Tracy, you have been on my heart and in my prayers so much lately. Thank you. Looking forward to the days of no more tears too!

      Reply
  3. Betty Draper

    Eileen…your post touched my heart as I have a mother in a nursing home in Illinois, we love in Ca. now. Since I do not see her every day like my brothers it’s always a shock when I do. My heart says, God it’s just not fair, she so wants to go home to be with you…yet for some reason you leave her here in that state. I grieve daily for her and look forward to the day God takes her out of her dress of flesh and gives her that new body. I don’t share that often but somehow I think you will understand. Thanks for the tears that flowed as I read your post. Blessings

    Reply
    1. Eileen Post author

      Oh,Betty. Thank you so much for sharing this. It’s hard sometimes…all these different seasons we watch our loved ones go through. Makes me that much more grateful for the HOPE we have to look forward too. Hugs to you, friend.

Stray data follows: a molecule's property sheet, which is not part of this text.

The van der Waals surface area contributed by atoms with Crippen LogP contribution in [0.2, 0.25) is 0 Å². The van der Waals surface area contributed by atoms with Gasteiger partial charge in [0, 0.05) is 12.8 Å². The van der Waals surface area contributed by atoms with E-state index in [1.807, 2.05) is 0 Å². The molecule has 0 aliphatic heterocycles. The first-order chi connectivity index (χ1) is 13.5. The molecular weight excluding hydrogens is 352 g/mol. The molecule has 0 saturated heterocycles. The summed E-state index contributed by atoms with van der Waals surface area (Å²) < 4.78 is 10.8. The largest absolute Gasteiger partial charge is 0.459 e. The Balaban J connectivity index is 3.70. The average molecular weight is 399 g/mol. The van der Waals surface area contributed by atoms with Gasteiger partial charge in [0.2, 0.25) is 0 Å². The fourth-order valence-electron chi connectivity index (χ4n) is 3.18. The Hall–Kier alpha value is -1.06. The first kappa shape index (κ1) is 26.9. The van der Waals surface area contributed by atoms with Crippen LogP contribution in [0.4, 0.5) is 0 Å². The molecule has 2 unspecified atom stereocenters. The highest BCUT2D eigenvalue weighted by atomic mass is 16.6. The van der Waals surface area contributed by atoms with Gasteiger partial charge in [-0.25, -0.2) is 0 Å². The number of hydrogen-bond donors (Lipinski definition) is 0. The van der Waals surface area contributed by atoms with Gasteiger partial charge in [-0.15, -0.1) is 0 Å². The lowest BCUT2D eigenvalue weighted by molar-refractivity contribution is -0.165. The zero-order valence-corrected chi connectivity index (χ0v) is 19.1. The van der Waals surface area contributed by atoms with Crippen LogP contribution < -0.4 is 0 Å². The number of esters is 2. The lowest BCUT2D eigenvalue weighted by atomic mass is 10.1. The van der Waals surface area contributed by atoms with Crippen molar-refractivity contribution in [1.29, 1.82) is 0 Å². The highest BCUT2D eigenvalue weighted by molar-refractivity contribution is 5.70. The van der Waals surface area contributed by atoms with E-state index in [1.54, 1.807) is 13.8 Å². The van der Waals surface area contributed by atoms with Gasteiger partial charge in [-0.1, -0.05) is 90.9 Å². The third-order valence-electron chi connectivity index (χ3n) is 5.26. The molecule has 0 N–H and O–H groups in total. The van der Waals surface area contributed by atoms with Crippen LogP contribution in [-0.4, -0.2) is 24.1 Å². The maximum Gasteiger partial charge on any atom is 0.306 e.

Reply
  4. bill (cycleguy)

    When my went to be with Jesus in 2004, I hurt. But I didn’t grieve because I had time to process it during my 4-5 hour trips back and forth one way for 6 weeks. Then I also knew she would be reunited with her mom and dad. I grieved more over the loss of a ministry in a church than over my mom. I wonder if that says my heart is hard or misplaced but I don’t think so. I loved those people deeply. Suddenly it was taken away. Fortunately, I had 6 months away, riding my bike a lot that summer (3700 miles) to recover by God’s grace. On another subject: I feel honored that you would want to share your thoughts with me/with us. No, I would say we are the blessed ones.

    Reply
    1. Eileen Post author

      Thank you for sharing your journey with grief and healing, Bill. Love how God uses our love for things like biking (you) and running (me) to help in the healing process.

      Reply
  5. Jessica

    My 54 year old mother suffered a massive stroke unexpectedly in June 2011. It has affected her mentally and is no longer able to fill that “mom” role in my life. The grieving process has not been easy and I still break down at times. Thank you for sharing your heart with us.

    Reply
    1. Eileen Post author

      Thank you for your words, Jessica. That’s got to be rough. My dad’s stroke was a medium size one. At lunch one day my dad and I sat at the same table with a lady who had had a triple stroke and my heart went out to the lady and to her daughter who was there helping her. It’s definitely these seasons when we are reminded how powerless we are and how much we need God’s comfort and peace.